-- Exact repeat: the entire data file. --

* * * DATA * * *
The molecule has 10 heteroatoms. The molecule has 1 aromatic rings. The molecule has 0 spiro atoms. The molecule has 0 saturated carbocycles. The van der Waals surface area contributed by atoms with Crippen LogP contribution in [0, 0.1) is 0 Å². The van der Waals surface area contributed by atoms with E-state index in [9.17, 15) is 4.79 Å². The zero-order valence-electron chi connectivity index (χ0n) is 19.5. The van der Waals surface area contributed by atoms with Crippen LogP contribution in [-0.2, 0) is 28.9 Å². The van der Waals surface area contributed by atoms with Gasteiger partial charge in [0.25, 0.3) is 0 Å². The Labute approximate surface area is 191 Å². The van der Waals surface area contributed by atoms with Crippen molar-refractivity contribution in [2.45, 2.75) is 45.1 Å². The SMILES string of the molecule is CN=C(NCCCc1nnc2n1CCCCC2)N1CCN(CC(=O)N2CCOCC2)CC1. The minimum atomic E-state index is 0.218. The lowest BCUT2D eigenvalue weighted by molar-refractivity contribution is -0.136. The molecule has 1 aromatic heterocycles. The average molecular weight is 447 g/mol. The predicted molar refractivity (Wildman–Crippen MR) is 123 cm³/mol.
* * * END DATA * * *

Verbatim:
The molecule has 10 heteroatoms. The molecule has 1 aromatic rings. The molecule has 0 spiro atoms. The molecule has 0 saturated carbocycles. The van der Waals surface area contributed by atoms with Crippen LogP contribution in [0, 0.1) is 0 Å². The van der Waals surface area contributed by atoms with E-state index in [9.17, 15) is 4.79 Å². The zero-order valence-electron chi connectivity index (χ0n) is 19.5. The van der Waals surface area contributed by atoms with Crippen LogP contribution in [-0.2, 0) is 28.9 Å². The van der Waals surface area contributed by atoms with Gasteiger partial charge in [0.25, 0.3) is 0 Å². The Labute approximate surface area is 191 Å². The van der Waals surface area contributed by atoms with Crippen molar-refractivity contribution in [2.45, 2.75) is 45.1 Å². The SMILES string of the molecule is CN=C(NCCCc1nnc2n1CCCCC2)N1CCN(CC(=O)N2CCOCC2)CC1. The minimum atomic E-state index is 0.218. The lowest BCUT2D eigenvalue weighted by molar-refractivity contribution is -0.136. The molecule has 1 aromatic heterocycles. The average molecular weight is 447 g/mol. The predicted molar refractivity (Wildman–Crippen MR) is 123 cm³/mol.